"My hope when young black girls see these photos is that they understand that regardless of what life presents you, you have the ability and fortitude to be a force to be reckoned with."

West Point created its office of diversity in 2014 to try to attract, retain and promote a "more diverse workforce" according to its website.

About 10% of undergraduate students are black and women make up about 20% of cadets, according to the school's statistics.


Thursday, December 13, 2018

Kamala Harris on mortality rates of black mothers: 'We can solve' this

Sen. Kamala Harris (D-Calif.) said society needs to do more to curb the increasing rates of mortality among black mothers.

Harris, a rising star in the Democratic Party believed to have presidential aspirations, introduced the CARE Act in August aimed at reducing the disparity in maternal death rates between women of color and white women.

Speaking at the Center for American Progress Wednesday, Harris championed the cause in an effort to raise awareness to the problem, calling it a “truth that must be spoken.”

"Women in the healthcare system must be given dignity. They must be listened to. They must be taken seriously. They must be given respect,” Harris said. “They must be given a sense of dignity about understanding that when they tell you something, then listen. When they tell you what they need, listen. They know what they need when they tell you. Hear them."

Harris said black women are three to four times more likely to die than white women because they choose to become mothers. Additionally, infants born to African-American mothers die at twice the rate of babies born to white mothers.

“We can solve for this, because at its core, one of the biggest parts of the problem is that his is an issue that’s about race,” she said.

Harris noted that increased education and awareness is necessary to fight the growing problem. She believes government also should be doing more to help.

"I've found myself saying recently that if something is worth fighting for, it's a fight worth having. If something is worth fighting for, it's a fight worth having. And when it comes to maternal healthcare for black women in America - it's a fight worth having,” Harris said.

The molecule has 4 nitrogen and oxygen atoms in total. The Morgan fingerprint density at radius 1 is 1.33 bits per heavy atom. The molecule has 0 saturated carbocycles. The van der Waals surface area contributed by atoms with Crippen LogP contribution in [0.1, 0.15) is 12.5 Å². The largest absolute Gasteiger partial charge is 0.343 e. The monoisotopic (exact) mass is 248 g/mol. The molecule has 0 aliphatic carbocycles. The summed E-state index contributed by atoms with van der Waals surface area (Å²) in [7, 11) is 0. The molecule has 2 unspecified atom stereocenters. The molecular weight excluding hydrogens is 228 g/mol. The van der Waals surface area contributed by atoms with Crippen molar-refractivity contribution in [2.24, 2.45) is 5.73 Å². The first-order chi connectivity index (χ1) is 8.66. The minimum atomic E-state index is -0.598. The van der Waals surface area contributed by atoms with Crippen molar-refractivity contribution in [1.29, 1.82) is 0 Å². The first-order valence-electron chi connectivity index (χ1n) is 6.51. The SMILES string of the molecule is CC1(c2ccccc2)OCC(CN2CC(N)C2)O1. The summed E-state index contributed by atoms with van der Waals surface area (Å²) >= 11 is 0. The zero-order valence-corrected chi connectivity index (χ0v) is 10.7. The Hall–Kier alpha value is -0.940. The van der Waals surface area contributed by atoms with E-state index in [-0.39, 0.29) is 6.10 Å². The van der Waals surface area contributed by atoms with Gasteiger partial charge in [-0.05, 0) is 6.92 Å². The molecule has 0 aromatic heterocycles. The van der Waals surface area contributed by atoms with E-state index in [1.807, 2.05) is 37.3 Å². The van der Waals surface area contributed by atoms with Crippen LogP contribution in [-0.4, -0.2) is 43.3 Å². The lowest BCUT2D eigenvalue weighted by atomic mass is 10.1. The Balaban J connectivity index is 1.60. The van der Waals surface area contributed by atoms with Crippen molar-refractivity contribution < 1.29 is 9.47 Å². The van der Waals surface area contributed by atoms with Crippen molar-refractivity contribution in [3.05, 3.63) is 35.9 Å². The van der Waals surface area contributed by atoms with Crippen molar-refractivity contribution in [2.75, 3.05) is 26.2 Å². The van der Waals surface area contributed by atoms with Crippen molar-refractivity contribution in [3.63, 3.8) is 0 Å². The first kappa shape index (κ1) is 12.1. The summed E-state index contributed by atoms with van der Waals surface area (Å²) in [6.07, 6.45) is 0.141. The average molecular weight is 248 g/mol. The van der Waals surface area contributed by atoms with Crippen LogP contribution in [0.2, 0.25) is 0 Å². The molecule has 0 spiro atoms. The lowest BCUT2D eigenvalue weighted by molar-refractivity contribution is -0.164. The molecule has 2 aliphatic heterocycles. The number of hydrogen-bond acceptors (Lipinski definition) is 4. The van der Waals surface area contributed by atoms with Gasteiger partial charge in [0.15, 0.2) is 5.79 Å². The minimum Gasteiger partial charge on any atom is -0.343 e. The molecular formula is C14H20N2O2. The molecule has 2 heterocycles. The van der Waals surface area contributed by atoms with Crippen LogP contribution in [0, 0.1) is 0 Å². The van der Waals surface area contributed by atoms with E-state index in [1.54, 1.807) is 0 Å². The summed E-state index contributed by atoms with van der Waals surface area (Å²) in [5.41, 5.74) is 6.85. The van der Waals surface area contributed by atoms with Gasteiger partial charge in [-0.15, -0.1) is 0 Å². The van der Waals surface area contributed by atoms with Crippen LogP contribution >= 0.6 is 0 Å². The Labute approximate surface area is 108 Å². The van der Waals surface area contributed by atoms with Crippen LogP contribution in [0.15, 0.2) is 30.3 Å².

Sunday, December 09, 2018

Olivia Hooker first African American woman to serve in the U.S. Coast Guard laid to rest

The first African-American woman to serve in the U.S. Coast Guard and one of the last survivors of a race riot in Oklahoma has been laid to rest with military honors.

A funeral was held Wednesday in White Plains, New York, for Olivia Hooker. She was 103 years old when she died on Nov. 21.

The Coast Guard says Hooker enlisted in the Coast Guard Women's Reserve in 1945 and rose to the rank of yeoman second class before her discharge in 1946.

Hooker also survived one of the worst race riots in U.S. history. She was 6 years old in 1921 when the late-spring riot destroyed much of a Tulsa neighborhood that had been known as "Black Wall Street."

Hooker was a psychologist and a professor of psychology at Fordham University, where she retired at age 87 in 2002.


Wednesday, August 22, 2018

Sen. Harris Introduces Bill Aimed at Reducing Racial Disparities in Maternal Mortality

Today, U.S. Senator Kamala D. Harris and 13 Democratic colleagues introduced the Maternal Care Access and Reducing Emergencies (CARE) Act, a bill to reduce the racial disparities in maternal mortality and morbidity. The United States is one of only thirteen countries in the world where the rate of maternal mortality is now worse than it was 25 years ago. For Black women, the risk of death from pregnancy-related causes is three to four times higher than for white women, and Black women are twice as likely to suffer from life-threatening pregnancy complications.
“Health equity for Black women can only happen if we recognize and address persistent biases in our health system,” said Senator Harris. “This bill is a step towards ensuring that all women have access to culturally competent, holistic care, and to address the implicit biases in our system.”
"We applaud Senator Harris on putting forward this critical legislation and appreciate her commitment to ending racial disparities in maternal health care and outcomes,” said Elizabeth Gay, MPH, Co-Director of the Black Mamas Matter Alliance. “Addressing racial discrimination and implicit bias is an important but often overlooked part of improving maternal health in the United States. We are grateful for Senator Harris’ brave leadership.”
“We are proud to endorse Senator Harris’ legislation, the Maternal CARE Act. This bill gives young people entering the medical field access to implicit bias training, as well as establishes a pregnancy medical home demonstration program,” said Lisa Hollier, M.D., M.P.H, president of the American College of Obstetricians and Gynecologists (ACOG). “We know that racial and ethnic disparities in women’s health – including in maternal mortality, an issue I have dedicated my ACOG presidency to addressing -- cannot be reversed without addressing racial bias; both implicit and explicit. That’s why, in partnership with the Council on Patient Safety in Women’s Health Care and the Alliance for Innovation on Maternal Health, ACOG is actively involved in educating health care providers on implicit bias to improve women’s health. We look forward to working with Senator Harris to ensure this legislation becomes law, so we can work toward realizing an equitable health care system.”